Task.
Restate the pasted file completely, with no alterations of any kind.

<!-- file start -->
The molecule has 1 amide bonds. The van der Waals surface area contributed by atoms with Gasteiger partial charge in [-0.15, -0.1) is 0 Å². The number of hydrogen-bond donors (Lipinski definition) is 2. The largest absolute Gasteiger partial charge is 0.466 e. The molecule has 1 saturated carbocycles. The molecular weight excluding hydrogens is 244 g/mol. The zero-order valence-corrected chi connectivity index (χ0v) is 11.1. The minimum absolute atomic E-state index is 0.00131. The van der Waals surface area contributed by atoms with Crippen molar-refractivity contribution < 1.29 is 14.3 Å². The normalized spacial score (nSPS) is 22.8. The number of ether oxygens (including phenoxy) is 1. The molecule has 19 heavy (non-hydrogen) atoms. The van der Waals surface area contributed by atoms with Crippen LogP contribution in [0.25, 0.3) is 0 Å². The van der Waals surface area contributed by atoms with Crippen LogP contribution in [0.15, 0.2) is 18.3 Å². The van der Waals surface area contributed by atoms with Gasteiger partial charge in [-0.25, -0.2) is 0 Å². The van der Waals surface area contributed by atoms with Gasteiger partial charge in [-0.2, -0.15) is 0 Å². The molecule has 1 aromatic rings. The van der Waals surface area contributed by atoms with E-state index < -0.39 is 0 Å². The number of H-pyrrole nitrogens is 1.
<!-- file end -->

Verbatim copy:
The molecule has 1 amide bonds. The van der Waals surface area contributed by atoms with Gasteiger partial charge in [-0.15, -0.1) is 0 Å². The number of hydrogen-bond donors (Lipinski definition) is 2. The largest absolute Gasteiger partial charge is 0.466 e. The molecule has 1 saturated carbocycles. The molecular weight excluding hydrogens is 244 g/mol. The zero-order valence-corrected chi connectivity index (χ0v) is 11.1. The minimum absolute atomic E-state index is 0.00131. The van der Waals surface area contributed by atoms with Crippen molar-refractivity contribution < 1.29 is 14.3 Å². The normalized spacial score (nSPS) is 22.8. The number of ether oxygens (including phenoxy) is 1. The molecule has 19 heavy (non-hydrogen) atoms. The van der Waals surface area contributed by atoms with Crippen LogP contribution in [0.25, 0.3) is 0 Å². The van der Waals surface area contributed by atoms with Crippen LogP contribution in [0.15, 0.2) is 18.3 Å². The van der Waals surface area contributed by atoms with Gasteiger partial charge in [-0.25, -0.2) is 0 Å². The van der Waals surface area contributed by atoms with Gasteiger partial charge in [-0.2, -0.15) is 0 Å². The molecule has 1 aromatic rings. The van der Waals surface area contributed by atoms with E-state index < -0.39 is 0 Å². The number of H-pyrrole nitrogens is 1.